And then: “You have heard that it was said, ‘You shall not commit adultery.’ But I say to you that everyone who looks at a woman with lust has already committed adultery with her in his heart” (Matthew 5:27).


The Pharisees got angry at what Jesus said. The elder brother in this story represented them and mirrored that anger. See how, in his anger, he reveals his total lack of understanding. “All these years I have been working like a slave for you, and I have never disobeyed your command,” he says. And then he goes on, the real reasons for his outrage surfacing. “Yet, you have never given me even a young goat so that I might celebrate with my friends. But when this son of yours came back, who has devoured your property with prostitutes, you killed the fatted calf for him!”

One can imagine the sadness the father felt at the paucity of love in his elder son’s heart for his brother, distancing himself from his own sonship by referring to him as “this son of yours”, and his frustration at the complete lack of comprehension his elder son had of his father’s extraordinary act of grace. But for those who put confidence in their own efforts, grace is an alien concept. 

One can also imagine him wanting to grab the boy by the shoulders and shake him, crying, “You foolish boy! What’s the matter with you? You have lived with me all your life and you never realized who you were! You never understood your identity. You are my son. My son! Everything that I have, everything that I own belongs to you! Why are you moaning about me giving you a goat when you could have had anything you wanted—a calf, a cow, a bull—any time you wanted! The whole farm belongs to you! But you never understood that because you never understood me. You never understood my love. You believed it had to be earned when it was there for free! Do you understand? For free!”

Instead, the father said quietly, “Son, you are always with me, and all that is mine is yours. But we had to celebrate and rejoice, because this brother of yours was dead and has come to life; he was lost and has been found.” (Luke 15:31-32).

Even while assuring his elder son that his inheritance was secure, his father tries to get him to realize that this is a matter of relationship, not of being right. This is a matter of grace, not of law. And, ultimately, this is a matter of love and forgiveness, not of punishment. 

Still addressing himself to the Pharisees, Jesus was trying to show them how much like the elder son they were, living by the letter of the law, but with the spirit of the law far from their hearts, believing that if they followed the rules they would be able to earn their reward. (And they had rules for everything, which we will look at as we progress through this series).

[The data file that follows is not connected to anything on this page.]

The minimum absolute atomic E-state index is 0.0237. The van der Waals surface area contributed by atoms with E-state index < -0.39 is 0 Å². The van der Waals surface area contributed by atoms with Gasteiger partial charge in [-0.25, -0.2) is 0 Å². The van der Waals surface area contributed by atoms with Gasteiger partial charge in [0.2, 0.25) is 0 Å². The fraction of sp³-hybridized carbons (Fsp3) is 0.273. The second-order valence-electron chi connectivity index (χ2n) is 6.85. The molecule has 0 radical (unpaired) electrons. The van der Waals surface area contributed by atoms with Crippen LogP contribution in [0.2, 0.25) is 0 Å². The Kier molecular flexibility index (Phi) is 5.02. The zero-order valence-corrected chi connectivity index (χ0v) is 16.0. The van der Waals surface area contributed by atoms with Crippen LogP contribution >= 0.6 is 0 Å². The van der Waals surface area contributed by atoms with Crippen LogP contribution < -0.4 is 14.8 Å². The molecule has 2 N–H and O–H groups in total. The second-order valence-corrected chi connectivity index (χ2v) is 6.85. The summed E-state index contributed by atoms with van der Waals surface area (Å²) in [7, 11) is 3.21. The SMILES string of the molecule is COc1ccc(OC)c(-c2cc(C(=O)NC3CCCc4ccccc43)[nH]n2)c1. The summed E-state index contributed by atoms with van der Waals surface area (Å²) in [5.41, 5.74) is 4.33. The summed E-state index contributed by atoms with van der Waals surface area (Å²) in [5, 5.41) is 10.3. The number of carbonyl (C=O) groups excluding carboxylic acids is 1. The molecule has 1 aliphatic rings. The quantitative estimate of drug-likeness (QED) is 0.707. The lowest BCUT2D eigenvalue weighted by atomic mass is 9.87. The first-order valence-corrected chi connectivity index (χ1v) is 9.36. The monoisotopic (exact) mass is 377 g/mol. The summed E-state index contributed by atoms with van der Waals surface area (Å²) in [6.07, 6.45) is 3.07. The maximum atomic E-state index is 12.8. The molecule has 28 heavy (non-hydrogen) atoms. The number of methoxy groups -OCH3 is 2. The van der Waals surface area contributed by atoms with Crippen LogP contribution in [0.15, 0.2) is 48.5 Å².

Jesus had berated them before on the subject: “Woe to you, scribes and Pharisees, hypocrites! For you tithe mint, dill, and cummin, and have neglected the weightier matters of the law: justice and mercy and faith. It is these you ought to have practiced without neglecting the others” (Matthew 23:23).

The Pharisees Today

So many Christians today live the same way. Many of us have never left home to travel to distant lands. We have remained in the faith, saying our prayers and going for mass faithfully over the years. We have not despised our inheritance. We have not strayed to any great extent. We have not engaged in wild living. Yet our lives are characterized by the same things that marked the elder son in our story. We are filled with anger, resentment, bitterness and jealousy. And so little love.

We, also, are so particular about following rules. We know that Christ has secured our salvation, but we still feel that we need to earn our place at the banquet table. And when we see those we don’t believe deserve to be there feasting, we feel outraged. And in our outrage, we do what the younger son did in the beginning: break the father’s heart!

The parable of the lost son is not just about one lost son. The elder son was lost too. He was not physically cut off from his father like his younger brother was, which perhaps made it very difficult for him to realize this truth, but spiritually he was just as separated, if not more. Many of us who call ourselves Christians are lost as well. So what happens to us? What happens to the elder son? Does he go in? Jesus doesn’t tell us. But I believe each of us writes our own ending to this story. We can remain out in the cold, alone and isolated, resentful of those who are inside the house, partaking in the feast. Or we can go inside the house where it is warm and cosy and join them in a great celebration. The choice is ours.